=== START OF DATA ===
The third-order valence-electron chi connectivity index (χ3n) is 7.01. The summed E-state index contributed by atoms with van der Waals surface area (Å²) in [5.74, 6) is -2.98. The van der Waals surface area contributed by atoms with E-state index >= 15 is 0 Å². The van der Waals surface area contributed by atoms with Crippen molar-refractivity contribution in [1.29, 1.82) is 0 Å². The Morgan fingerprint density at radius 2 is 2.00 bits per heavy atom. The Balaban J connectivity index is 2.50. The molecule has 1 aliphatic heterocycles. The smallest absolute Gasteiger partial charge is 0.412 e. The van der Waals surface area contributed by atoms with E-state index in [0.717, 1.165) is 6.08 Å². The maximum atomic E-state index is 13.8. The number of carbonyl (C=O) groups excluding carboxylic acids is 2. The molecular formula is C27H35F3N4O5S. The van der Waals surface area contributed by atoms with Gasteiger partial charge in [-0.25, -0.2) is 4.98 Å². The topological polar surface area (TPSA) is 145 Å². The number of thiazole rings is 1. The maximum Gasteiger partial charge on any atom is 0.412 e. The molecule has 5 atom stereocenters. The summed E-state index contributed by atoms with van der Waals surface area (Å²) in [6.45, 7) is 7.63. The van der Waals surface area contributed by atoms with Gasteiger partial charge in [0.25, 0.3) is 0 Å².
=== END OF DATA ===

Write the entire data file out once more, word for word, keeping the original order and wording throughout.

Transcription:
The third-order valence-electron chi connectivity index (χ3n) is 7.01. The summed E-state index contributed by atoms with van der Waals surface area (Å²) in [5.74, 6) is -2.98. The van der Waals surface area contributed by atoms with E-state index >= 15 is 0 Å². The van der Waals surface area contributed by atoms with Crippen molar-refractivity contribution in [1.29, 1.82) is 0 Å². The Morgan fingerprint density at radius 2 is 2.00 bits per heavy atom. The Balaban J connectivity index is 2.50. The molecule has 1 aliphatic heterocycles. The smallest absolute Gasteiger partial charge is 0.412 e. The van der Waals surface area contributed by atoms with E-state index in [0.717, 1.165) is 6.08 Å². The maximum atomic E-state index is 13.8. The number of carbonyl (C=O) groups excluding carboxylic acids is 2. The molecular formula is C27H35F3N4O5S. The van der Waals surface area contributed by atoms with Gasteiger partial charge in [-0.25, -0.2) is 4.98 Å². The topological polar surface area (TPSA) is 145 Å². The number of thiazole rings is 1. The maximum Gasteiger partial charge on any atom is 0.412 e. The molecule has 5 atom stereocenters. The summed E-state index contributed by atoms with van der Waals surface area (Å²) in [6.45, 7) is 7.63. The van der Waals surface area contributed by atoms with Gasteiger partial charge in [0.25, 0.3) is 0 Å².